Regards, makingourway


Anonymous said...

Interesting couple of posts.

I too like the comment about many financially unsuccessful people leading each other.

While I don't consider myself wildly successful I think I've done OK given my past hardships. A big part of me wants people to learn from (rather than repeat) my mistakes, both past and present.

Anonymous said...

Firstly, your new blog layout looks great. My only suggestion would be to put the tracking/progress charts in the middle column if possible, since they look cramped where they are and somewhat difficult to read.

I use the PF blogs mainly for ideas, but then research from more reliable sources before implementing. They also help to keep me motivated and to see what is possible (as in your case). It would be great if more people in financial positions similar to yours had blogs as well as people tyring to crawl out from under mountains of debt. Maybe in time ...

About the 0% credit card offers, I don't use them exactly as you often see described, but like this: My husband and I have about $90K on a home equity line of credit with a limit of $205K.(no mortgage). We sold some acreage and carried the note which is all due in about 18 months and will cover this amount. I rotate big chunks of this amount out from the 7.75% interest on the line of credit to our two credit cards, both of which have credit limits of over 30K. Interest rates vary from 0 to 2.99%, so I calculate that it's worth the hassle. The credit cards are used for nothing else. So far, so good ...

If I'm careful with meeting the repayment deadlines, do you see any reason this is a bad idea? The only downside I see is that it may affect our credit scores, but since they were both over 800 about a year ago and there is no forseeable reason in the next 2-3 years for our credit scores to matter, it seemed a moot point.

Thanks for any input,

Anonymous said...

Are you having a bad week? Are you just mad that you're not making enough $$ off your blog?

I do think that 95% of the Pf Bloggers don't know sh*t. Even the ones with a high net worth amaze me sometimes, including $2mil and MM

makingourway said...

Thanks for the comments. Glad to hear about the layout.
Anne, what you're doing between the two debts does makes sense, but I would still be very uncomfortable with the risks/penalties for a mistake (usually retroactive interst). My thoughts on the superiority of earning some extra cash still seem to hold 5% on $20k is $1000 savings vs. the risk of owing more on the credit cards.
personal finance, I consider you quite successful as an investor and business person. You've done more than most pf bloggers have in their entire career - don't discount yourself!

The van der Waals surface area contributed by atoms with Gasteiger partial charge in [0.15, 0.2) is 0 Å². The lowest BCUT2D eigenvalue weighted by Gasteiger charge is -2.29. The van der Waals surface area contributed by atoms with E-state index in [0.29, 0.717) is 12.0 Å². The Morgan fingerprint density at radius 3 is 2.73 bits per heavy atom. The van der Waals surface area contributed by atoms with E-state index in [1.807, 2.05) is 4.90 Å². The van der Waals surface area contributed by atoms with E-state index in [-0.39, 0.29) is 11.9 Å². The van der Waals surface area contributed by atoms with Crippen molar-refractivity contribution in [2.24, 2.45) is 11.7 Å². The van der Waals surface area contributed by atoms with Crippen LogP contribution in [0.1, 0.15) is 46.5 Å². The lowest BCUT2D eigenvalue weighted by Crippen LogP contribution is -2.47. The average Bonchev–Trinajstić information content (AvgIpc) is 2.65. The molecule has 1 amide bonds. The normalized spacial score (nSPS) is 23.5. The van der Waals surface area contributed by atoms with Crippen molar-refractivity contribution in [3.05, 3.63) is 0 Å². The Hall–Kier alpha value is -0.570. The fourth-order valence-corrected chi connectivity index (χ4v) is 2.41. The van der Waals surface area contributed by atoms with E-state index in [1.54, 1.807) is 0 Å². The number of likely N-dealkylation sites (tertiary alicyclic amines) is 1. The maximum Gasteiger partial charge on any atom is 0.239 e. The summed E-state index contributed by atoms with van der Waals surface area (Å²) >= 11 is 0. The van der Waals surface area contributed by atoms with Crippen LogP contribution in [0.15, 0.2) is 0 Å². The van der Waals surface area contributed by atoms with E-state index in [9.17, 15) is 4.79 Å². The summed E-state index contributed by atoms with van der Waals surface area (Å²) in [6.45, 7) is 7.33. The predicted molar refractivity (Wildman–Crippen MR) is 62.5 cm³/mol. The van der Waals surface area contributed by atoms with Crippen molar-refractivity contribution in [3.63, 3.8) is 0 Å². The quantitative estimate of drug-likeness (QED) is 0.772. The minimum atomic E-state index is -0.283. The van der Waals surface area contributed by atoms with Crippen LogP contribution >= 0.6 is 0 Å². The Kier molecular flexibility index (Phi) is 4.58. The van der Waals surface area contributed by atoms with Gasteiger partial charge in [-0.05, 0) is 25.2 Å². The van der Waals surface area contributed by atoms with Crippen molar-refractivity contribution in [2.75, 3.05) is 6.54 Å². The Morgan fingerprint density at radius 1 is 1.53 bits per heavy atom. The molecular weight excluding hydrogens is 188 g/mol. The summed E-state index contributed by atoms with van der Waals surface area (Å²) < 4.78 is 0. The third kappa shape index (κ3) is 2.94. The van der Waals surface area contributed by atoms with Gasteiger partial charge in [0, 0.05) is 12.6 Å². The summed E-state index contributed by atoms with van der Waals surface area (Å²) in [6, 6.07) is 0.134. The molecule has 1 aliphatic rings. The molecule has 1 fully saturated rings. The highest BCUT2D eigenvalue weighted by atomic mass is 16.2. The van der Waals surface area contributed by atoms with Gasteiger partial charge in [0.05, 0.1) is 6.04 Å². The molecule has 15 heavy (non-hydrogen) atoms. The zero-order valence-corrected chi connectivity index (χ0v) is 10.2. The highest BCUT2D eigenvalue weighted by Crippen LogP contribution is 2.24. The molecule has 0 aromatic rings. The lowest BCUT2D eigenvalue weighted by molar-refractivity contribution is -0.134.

anon, i have been pretty critical over the last few days - haven't i? Most of the thoughts here have been accumulating over time - I've needed to get them out. And no, I'm not upset about making extra money off my blog. Trust me, if I compared my income to what I earn (or most other pf bloggers), I could never justify the time - it's more of a passion and an effort to keep myself on plan.

Regards, makingourway

Unknown said...

These 0% offer-investing-people forget to factor risk in their equations. Why can't they just save $10k and invest that? Because we've grown so impatient as a people that we have to instantly gratify our desire to be "earning" money.

StealthBucks said...

I agree on every point. The best thing about pf blogging for me is I get to pop off anonymously which is kind of fun but even better, I like the self accountability of placing my goals out there and then attempting to achieve them. I really like networthiq's monthly post as it really holds me to my word and conviction.

I really, after a good year of this don't get or appreciate the o% freakazoids. I went head on with a few who lamabasted me for looking in to the foolishness of the zero diollar game. I have been crazy busy and thus, have not posted much but I prefer good logic and investing mainstream strategies. Good luck to you in 2007.

Jim said...

I agree with your comments. I personally think that far too many personal finance blogs advocate short term trading strategies without considering the associated transaction costs including tax implications. I would never trade like that on my own account. That is why I created a generally passive model portfolio that I have been tracking since the beginning of 2006.